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Hazardous Substances

Many man-made and naturally occurring chemicals end up in the North-East Atlantic as a result of land-based and sea-based human activities. Some of these chemicals are hazardous for the marine environment. The OSPAR Hazardous Substances Strategy sets the objective of preventing pollution of the maritime area by continuously reducing discharges, emissions and losses of hazardous substances, with the ultimate aim of achieving concentrations in the marine environment near background values for naturally occurring substances and close to zero for man-made synthetic substances. The OSPAR Commission is implementing this strategy progressively by making every endeavour to move towards the target of the cessation of discharges, emissions and losses of hazardous substances by the year 2020. The hazardous substances related work is implemented by OSPAR's Hazardous Substances and Eutrophication Committee (HASEC).

OSPAR's work on hazardous substances comprises:

  • the identification of substances that are of concern for the marine
    environment
  • monitoring and assessment of the sources and pathways of contaminants and their concentrations and effects in the marine environment, and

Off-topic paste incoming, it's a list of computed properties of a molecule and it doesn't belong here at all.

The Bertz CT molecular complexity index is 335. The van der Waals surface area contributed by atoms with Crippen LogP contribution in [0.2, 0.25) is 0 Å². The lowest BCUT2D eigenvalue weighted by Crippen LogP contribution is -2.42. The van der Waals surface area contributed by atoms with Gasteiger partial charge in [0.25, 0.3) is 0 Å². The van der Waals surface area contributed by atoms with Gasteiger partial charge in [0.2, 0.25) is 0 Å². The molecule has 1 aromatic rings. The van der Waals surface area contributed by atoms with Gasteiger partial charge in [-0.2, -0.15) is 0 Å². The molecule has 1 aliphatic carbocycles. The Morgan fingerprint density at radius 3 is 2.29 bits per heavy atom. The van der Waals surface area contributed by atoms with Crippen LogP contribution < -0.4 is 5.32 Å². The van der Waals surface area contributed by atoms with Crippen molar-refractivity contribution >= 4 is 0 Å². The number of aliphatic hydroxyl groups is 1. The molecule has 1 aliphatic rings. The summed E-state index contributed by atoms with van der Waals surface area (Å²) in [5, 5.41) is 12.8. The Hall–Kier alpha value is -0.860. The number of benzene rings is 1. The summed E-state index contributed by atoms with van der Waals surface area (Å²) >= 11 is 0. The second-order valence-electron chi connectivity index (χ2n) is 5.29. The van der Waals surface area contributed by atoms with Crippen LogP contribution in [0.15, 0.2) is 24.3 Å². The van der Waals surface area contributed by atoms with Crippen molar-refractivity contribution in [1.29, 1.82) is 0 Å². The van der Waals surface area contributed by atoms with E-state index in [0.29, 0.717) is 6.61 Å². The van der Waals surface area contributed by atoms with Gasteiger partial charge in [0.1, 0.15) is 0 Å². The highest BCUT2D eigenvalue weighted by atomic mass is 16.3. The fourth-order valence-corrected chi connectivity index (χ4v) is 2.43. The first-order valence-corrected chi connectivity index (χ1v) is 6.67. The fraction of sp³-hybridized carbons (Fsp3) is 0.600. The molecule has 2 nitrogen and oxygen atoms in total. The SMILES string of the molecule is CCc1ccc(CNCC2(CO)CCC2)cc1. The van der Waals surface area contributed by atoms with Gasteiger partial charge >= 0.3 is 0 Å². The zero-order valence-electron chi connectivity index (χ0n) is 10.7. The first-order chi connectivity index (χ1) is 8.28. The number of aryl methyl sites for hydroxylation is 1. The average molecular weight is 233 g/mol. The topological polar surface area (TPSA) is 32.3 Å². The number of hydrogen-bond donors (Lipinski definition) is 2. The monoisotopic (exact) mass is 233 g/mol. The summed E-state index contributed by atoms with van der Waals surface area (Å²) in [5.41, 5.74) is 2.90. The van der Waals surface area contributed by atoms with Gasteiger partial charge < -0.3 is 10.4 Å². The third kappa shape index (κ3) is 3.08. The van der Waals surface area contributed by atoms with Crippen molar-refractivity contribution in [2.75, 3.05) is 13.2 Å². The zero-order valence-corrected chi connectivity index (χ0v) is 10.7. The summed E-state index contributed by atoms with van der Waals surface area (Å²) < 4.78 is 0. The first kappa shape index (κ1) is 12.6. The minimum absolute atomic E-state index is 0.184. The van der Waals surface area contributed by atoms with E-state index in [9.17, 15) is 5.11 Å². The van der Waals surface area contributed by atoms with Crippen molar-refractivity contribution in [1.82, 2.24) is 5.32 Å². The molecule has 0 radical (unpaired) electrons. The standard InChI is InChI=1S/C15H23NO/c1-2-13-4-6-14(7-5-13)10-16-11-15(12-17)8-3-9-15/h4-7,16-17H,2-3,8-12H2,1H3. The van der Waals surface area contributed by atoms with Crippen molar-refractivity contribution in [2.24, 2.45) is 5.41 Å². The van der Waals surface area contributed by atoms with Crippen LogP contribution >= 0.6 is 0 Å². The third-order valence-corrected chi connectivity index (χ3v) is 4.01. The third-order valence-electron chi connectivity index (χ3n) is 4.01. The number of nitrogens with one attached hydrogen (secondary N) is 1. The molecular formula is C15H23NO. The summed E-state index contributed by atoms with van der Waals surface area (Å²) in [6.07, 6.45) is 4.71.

• identification of actions and measures required to achieve the Strategy objectives.

For OSPAR purposes, Hazardous Substances Strategy are defined as substances which are persistent, liable to bioaccumulate and toxic (PBT substances), or which give rise to an equivalent level of concern as the PBT substances. This might for example be concern that they can interfere with the hormone system of organisms. OSPAR has taken a systematic approach to identifying which of the steadily increasing number of substances on the market pose a risk for the marine environment. Forty substances and groups of substances have been identified as OSPAR chemicals for priority action; over 300 are listed as substances of possible concern.

OSPAR has adopted control measures promoting the application of best available techniques and associated emission and discharge limit values for the most important industries. Measures on substitution of hazardous substances, use bans or restrictions, and best environmental practices address releases of hazardous substances from diffuse sources, such as consumer products. Contracting Parties' reporting on national implementation of the various OSPAR measures on hazardous substances show that most of the measures have been fully implemented.

For each chemical for priority action, OSPAR has developed a monitoring strategy that sets out the best way to collect data and information on sources, pathways, concentrations and effects, in order to track progress towards OSPAR's objectives for hazardous substances in periodic assessments. This includes long-term data collection under the OSPAR monitoring programmes for: